Author Archives: polaber2

Urban Landcare Award

The Blackburn & District Tree Preservation Society were delighted to accept the Victorian Urban Landcare Award presented at Government House in September 2017.

David Berry & Ann Clayton - proud reciipients of the inaugural Urban Landcare Award 2017 on behalf of the Blackburn & District Tree Preservation Society Inc

Anne Clayton and David Berry received the award on behalf of the Tree Society

Victorian Landcare Awards 2017

Ann Clayton and David Berry pictured with Her Excellency, the Honourable Linda Dessau AC and the Honourable Lily D’Ambrosio MP

Victorian Landcare Awards 2017

Tree Society Committee: David, Ann, Les (and Helen), Anne and Mary



Book for Sale

The story of the Blackburn & District Tree Preservation Society is now available at $30 per copy.

Please contact David Berry on 0413 457 184 or to secure your copy.

Front Cover

Fighting for the Trees details the history of the Blackburn and District Tree Preservation Society since its inception in 1959 up until the end of 2016. During this period, far-sighted residents, initially in Blackburn, but ultimately throughout the City of Whitehorse, believed that community action, political lobbying and perseverance could, and would, preserve and enhance the local and wider environment for the benefit of all. Whitehorse residents owe these people a deep sense of gratitude for the green and leafy character of Whitehorse today – a jewel in the eastern suburbs of Melbourne.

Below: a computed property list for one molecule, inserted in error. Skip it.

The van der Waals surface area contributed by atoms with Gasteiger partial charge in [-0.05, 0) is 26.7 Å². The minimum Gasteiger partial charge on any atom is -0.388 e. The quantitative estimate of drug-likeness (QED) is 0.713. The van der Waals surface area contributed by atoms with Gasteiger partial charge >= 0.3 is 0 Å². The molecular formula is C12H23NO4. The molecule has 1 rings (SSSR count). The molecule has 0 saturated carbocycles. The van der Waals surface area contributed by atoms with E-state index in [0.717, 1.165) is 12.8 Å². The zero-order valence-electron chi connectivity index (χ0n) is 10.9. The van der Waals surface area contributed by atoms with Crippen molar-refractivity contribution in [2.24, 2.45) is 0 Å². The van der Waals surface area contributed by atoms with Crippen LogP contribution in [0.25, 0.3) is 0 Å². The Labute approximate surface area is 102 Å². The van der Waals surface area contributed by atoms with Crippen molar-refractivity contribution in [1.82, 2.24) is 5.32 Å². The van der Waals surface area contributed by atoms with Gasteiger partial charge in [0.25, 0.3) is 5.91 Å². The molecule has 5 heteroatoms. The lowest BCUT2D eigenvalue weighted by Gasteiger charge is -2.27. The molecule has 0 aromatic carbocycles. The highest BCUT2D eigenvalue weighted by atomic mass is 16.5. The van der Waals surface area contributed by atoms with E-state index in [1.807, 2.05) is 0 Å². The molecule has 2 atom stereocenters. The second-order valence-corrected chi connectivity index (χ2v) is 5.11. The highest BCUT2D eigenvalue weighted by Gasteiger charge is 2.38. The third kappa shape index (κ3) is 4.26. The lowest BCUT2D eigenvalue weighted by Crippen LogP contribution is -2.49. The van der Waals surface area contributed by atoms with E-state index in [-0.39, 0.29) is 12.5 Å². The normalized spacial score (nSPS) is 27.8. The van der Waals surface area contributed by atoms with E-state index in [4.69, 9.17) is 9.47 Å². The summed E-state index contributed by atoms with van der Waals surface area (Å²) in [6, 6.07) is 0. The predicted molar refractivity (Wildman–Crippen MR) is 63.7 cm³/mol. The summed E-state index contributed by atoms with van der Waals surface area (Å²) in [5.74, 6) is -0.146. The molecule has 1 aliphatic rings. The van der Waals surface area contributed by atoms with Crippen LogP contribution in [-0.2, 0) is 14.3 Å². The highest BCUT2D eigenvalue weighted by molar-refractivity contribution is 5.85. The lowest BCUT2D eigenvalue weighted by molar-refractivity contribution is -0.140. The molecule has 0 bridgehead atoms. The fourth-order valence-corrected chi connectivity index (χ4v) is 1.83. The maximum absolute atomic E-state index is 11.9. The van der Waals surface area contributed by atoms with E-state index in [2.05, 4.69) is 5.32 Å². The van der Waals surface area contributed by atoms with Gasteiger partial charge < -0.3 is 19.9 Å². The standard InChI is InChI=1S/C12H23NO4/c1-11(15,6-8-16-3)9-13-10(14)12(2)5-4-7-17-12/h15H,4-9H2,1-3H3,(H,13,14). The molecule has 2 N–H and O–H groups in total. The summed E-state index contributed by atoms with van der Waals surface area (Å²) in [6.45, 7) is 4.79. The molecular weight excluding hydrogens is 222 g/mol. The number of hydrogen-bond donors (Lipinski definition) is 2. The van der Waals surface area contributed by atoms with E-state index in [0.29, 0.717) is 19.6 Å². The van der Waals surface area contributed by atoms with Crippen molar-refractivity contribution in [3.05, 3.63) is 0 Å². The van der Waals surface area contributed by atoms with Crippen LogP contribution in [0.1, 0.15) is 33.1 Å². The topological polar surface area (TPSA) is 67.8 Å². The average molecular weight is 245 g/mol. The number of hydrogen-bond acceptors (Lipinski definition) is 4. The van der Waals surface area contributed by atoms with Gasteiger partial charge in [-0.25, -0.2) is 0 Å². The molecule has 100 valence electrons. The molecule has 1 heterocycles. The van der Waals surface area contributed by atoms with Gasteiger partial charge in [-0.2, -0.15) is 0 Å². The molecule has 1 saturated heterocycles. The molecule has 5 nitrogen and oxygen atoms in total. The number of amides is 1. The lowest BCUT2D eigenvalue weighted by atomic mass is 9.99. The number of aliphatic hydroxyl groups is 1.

Newsletter March 2017

Blackburn & Heatherdale Level Crossing Removals (BLXR & HLXR)

The railway cutting works have been completed and Blackburn and Heatherdale Roads are open to traffic again after a month-long closure in January and early February this year. However there is still much to do to reverse Blackburn Village looking like a building site with drainage works and landscaping yet to be completed.

Many local Blackburn residents and traders have been left wondering whether it was worth it with promised benefits for the local community yet to be proven in the face of the almost complete destruction of the landscape and local amenity of the area.
The Blackburn railway station remains in its long-time shabby state with a narrow and dangerous subway (that flooded in January – yet again!), third-world standard toilets and no roof over the central ramp leading to the station platforms. It is still unclear whether the access ramps comply with standards for disabled commuters with ‘improved’ entry ramps and lifts the only concessions made by the state government and CPB Contractors.